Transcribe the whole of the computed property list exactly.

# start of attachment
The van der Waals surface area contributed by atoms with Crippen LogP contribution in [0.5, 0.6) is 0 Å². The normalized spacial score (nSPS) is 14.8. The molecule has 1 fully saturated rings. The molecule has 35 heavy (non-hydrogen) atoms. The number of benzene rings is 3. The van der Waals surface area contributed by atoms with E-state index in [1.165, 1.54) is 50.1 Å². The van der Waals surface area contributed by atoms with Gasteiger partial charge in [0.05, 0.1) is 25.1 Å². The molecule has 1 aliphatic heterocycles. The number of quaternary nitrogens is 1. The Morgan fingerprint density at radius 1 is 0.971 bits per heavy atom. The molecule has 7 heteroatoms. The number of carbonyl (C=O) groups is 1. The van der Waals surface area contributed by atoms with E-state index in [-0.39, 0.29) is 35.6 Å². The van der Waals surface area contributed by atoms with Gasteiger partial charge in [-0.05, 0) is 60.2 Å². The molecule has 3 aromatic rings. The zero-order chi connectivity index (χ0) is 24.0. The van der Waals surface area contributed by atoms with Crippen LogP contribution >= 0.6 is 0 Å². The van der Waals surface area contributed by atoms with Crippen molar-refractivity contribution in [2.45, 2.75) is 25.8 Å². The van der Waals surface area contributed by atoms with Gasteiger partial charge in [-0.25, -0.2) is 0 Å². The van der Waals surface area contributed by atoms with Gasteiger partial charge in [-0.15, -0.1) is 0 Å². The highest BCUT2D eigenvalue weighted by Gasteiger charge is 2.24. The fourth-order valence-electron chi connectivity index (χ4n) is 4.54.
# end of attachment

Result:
The van der Waals surface area contributed by atoms with Crippen LogP contribution in [0.5, 0.6) is 0 Å². The normalized spacial score (nSPS) is 14.8. The molecule has 1 fully saturated rings. The molecule has 35 heavy (non-hydrogen) atoms. The number of benzene rings is 3. The van der Waals surface area contributed by atoms with E-state index in [1.165, 1.54) is 50.1 Å². The van der Waals surface area contributed by atoms with Gasteiger partial charge in [0.05, 0.1) is 25.1 Å². The molecule has 1 aliphatic heterocycles. The number of quaternary nitrogens is 1. The Morgan fingerprint density at radius 1 is 0.971 bits per heavy atom. The molecule has 7 heteroatoms. The number of carbonyl (C=O) groups is 1. The van der Waals surface area contributed by atoms with E-state index in [-0.39, 0.29) is 35.6 Å². The van der Waals surface area contributed by atoms with Gasteiger partial charge in [-0.05, 0) is 60.2 Å². The molecule has 3 aromatic rings. The zero-order chi connectivity index (χ0) is 24.0. The van der Waals surface area contributed by atoms with Crippen LogP contribution >= 0.6 is 0 Å². The van der Waals surface area contributed by atoms with Crippen molar-refractivity contribution in [2.45, 2.75) is 25.8 Å². The van der Waals surface area contributed by atoms with Gasteiger partial charge in [-0.25, -0.2) is 0 Å². The van der Waals surface area contributed by atoms with Gasteiger partial charge in [-0.15, -0.1) is 0 Å². The highest BCUT2D eigenvalue weighted by Gasteiger charge is 2.24. The fourth-order valence-electron chi connectivity index (χ4n) is 4.54.